2. For the lemon juice/vinegar, combine the whole milk and salt over medium-high heat, stirring gently until thermometer reads 190°F (begins to boil). Turn off heat and slowly pour in the lemon juice or vinegar, stirring gently until combined – curds should be forming*. Remove from heat, cover and leave undisturbed for 10 minutes.
  3. For both, line a colander (place a bowl underneath it) with 3 layers of sterilized** cheesecloth then use a slotted spoon or wire skimmer to gently scoop out the curds and place into the center of the cheesecloth. Pour the remaining liquid (whey) through the cloth as well, to strain out any last bits of curd. Try to avoid pouring over the pile of curds as you don't want to break them up.
  4. For ricotta, let drain 5-25 minutes, or until you get the consistency you desire (depending on how you want to use the cheese). Gather the cheesecloth up to form a ball, twist the ball and gently squeeze to release any further excess liquid.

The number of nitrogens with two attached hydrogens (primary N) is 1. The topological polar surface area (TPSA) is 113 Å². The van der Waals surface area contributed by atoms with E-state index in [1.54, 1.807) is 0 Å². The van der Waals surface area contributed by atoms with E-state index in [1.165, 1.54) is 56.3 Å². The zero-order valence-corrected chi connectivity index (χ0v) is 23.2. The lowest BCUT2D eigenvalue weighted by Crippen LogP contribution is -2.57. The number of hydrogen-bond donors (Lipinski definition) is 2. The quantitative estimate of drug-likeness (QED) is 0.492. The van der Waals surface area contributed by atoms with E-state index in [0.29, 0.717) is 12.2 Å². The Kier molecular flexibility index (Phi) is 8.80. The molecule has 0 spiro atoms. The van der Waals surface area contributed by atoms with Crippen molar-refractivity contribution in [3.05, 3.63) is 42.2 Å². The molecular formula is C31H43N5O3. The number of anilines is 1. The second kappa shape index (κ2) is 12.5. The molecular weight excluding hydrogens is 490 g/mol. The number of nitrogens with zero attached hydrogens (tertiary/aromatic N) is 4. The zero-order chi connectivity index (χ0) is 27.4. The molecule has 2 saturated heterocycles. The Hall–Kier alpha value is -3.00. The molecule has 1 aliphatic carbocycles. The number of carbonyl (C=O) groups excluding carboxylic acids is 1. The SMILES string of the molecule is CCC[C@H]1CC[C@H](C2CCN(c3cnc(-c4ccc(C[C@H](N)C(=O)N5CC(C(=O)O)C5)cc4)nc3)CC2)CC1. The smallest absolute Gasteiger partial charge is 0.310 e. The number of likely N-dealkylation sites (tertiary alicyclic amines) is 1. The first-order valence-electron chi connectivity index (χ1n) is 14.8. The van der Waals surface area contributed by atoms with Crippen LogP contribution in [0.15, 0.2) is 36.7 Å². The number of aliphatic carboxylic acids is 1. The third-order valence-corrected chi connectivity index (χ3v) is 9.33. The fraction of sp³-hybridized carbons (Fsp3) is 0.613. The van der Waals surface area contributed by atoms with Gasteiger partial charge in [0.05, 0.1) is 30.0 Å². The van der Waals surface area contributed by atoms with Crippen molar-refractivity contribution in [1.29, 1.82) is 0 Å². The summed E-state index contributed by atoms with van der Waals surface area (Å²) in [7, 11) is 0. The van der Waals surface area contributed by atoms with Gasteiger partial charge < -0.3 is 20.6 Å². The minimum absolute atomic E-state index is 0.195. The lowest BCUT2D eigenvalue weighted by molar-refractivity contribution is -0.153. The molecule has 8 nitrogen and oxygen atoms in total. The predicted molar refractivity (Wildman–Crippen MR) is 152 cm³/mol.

5. For paneer, allow to drain 25 minutes then gather the cheesecloth up to form a ball, twist the ball and gently squeeze to release any further excess liquid. Tie the bundle with a bit of string to secure it and place it back in the colander (with a bowl underneath) and weight it down with a large can of food (like a large can of tomatoes). Place the setup in the fridge for 4-24 hours before using. For flavored paneer, before you wrap the bundle up with string, gently stir in finely minced (fresh or dried) herbs, or for some spiciness try minced jalapenos or a pinch of crushed red chili flakes.
Notes
*If you’re finding the milk isn’t curdling, add in another tablespoon or two to the mixture, heat the mixture again. Also be sure when you are stirring to do it very gently, you want to gather the curds not break up.